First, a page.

Lesson 7: Sin in the Gospels

Jesus like the prophets sees sin as injustice. The similarity is obvious when he describes the Last and Ultimate Judgment based on giving food to the hungry and drink to the thirsty, welcoming the stranger and clothing the naked, caring for the sick and visiting the imprisoned (Matthew 25: 31-46). Or again when he insists the greatest commandment, loving God with all your heart, mind, and soul, necessarily includes loving your neighbor as yourself (Matthew 22: 34-40). And again when he almost always places his sayings in the context of the rich/poor contrast.

Yet Jesus is far more radical. He tells a wealthy man to sell all his possessions and give the proceeds to the poor (Mark 10: 17-27). He gives blessings to the poor and woes to the rich (Luke 6: 20- 26). He says give the poor the coat off your back, while John the Baptizer, who represents the prophets, says do this if you have another one (Luke 3: 10, 6: 29). He interprets the law as forbidding anger as well as killing, lust as well as adultery, love of enemy as well as neighbor, and forgiveness as well as fairness,. (Matthew 5: 21-47).

Clearly, following Jesus goes beyond doing good deeds to becoming a good person who hungers for justice and willingly suffers to attain it. The dynamic forgiveness that Jesus proclaims does not simply absolve isolated acts but changes the complete person, granting a new mind, heart, and soul. This new person is not anxious about tomorrow. She trusts God to provide food and clothing each day (Matthew 6: 25-34). She serves as salt and light for the rest of the world.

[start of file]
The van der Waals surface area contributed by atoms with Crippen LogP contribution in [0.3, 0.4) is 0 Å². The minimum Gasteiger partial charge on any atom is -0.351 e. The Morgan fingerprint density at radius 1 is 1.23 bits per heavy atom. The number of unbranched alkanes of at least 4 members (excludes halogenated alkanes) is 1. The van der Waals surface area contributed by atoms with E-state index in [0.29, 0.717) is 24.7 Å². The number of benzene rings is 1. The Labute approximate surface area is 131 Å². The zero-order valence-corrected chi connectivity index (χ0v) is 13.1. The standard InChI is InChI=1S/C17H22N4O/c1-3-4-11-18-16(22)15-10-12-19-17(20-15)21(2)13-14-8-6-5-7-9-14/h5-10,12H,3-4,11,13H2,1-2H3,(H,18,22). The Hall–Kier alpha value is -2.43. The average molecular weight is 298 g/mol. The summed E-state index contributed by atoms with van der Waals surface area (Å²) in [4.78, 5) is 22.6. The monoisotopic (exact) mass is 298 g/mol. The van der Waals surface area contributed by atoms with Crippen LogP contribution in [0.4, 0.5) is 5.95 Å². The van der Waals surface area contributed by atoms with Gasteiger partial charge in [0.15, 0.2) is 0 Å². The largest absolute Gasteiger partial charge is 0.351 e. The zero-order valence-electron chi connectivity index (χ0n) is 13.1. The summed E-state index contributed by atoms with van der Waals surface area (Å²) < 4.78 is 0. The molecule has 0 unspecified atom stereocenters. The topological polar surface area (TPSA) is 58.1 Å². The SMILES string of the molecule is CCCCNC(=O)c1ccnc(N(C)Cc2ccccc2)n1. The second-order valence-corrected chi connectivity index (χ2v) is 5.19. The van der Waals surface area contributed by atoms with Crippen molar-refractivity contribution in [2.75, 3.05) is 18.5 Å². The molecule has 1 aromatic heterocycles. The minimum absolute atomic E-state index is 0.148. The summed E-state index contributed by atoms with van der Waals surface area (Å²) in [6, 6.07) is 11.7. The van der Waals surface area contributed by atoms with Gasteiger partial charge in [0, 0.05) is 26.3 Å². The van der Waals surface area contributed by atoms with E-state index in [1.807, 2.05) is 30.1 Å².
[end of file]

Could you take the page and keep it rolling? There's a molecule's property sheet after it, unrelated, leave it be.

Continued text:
Jesus also changes how the injustice is corrected. In the law we do this by observing the Sabbath and the Jubilee when debts are forgiven, slaves freed, and lands returned. In the prophets God himself promises to make all right on the future Day of the Lord. Now Jesus describes himself bringing the Jubilee when he announces good news to the poor, release to captives, sight to the blind, freedom to the oppressed (Luke 4: 16-21). He spends his time with sinners and tax collectors, the poor and foreigners, the outcasts and lepers who need him. He speaks of God’s Kingdom being something like a father who forgives a prodigal son (Luke 15: 11- 32), a shepherd obsessed with finding one lost sheep from a large flock (Luke 15: 3-7), or householder inviting the poor, lame, crippled, and blind from the alleys to his party (Luke 14: 15- 24). After the Cross and Resurrection, Christians proclaim Jesus plays God for us even as he suffers for our sin.

His roughest attacks on sin slam the hypocrisy which performs pious acts like tithing but neglects “weightier matters” such as justice, mercy, and faith (Matthew 23: 1-12, 23, 24). These are sins of omission where people simply ignore the needs of others. For instance, the Rich Man does not even notice the poor man at his door (Luke 16: 19-30).

We have seen sin consistently defined as not caring for the needy in the Law, the Prophets, and the Gospel. We have also pretty consistently heard our commentators question how we can overcome this in a consumer based society that breeds economic inequality and turns the care of the needy over to institutions that Bob observes do not share our common story or vision. Ivan Illich suggests we had best stop trying to influence these, because they can not do what they claim or we expect from them. I sometimes feel this goes for most of the organized church which pretty much insists on seeing herself as just another self-serving institution. When I am in this mood, I wonder if we should not simply take Jesus at his word, having faith that God will deliver us in the future and in the meantime gather in small groups inside or outside the organized church to witness by the way we live to what God’s peaceable kingdom will be like. Do you ever feel that way? What restores your hope in the Church?

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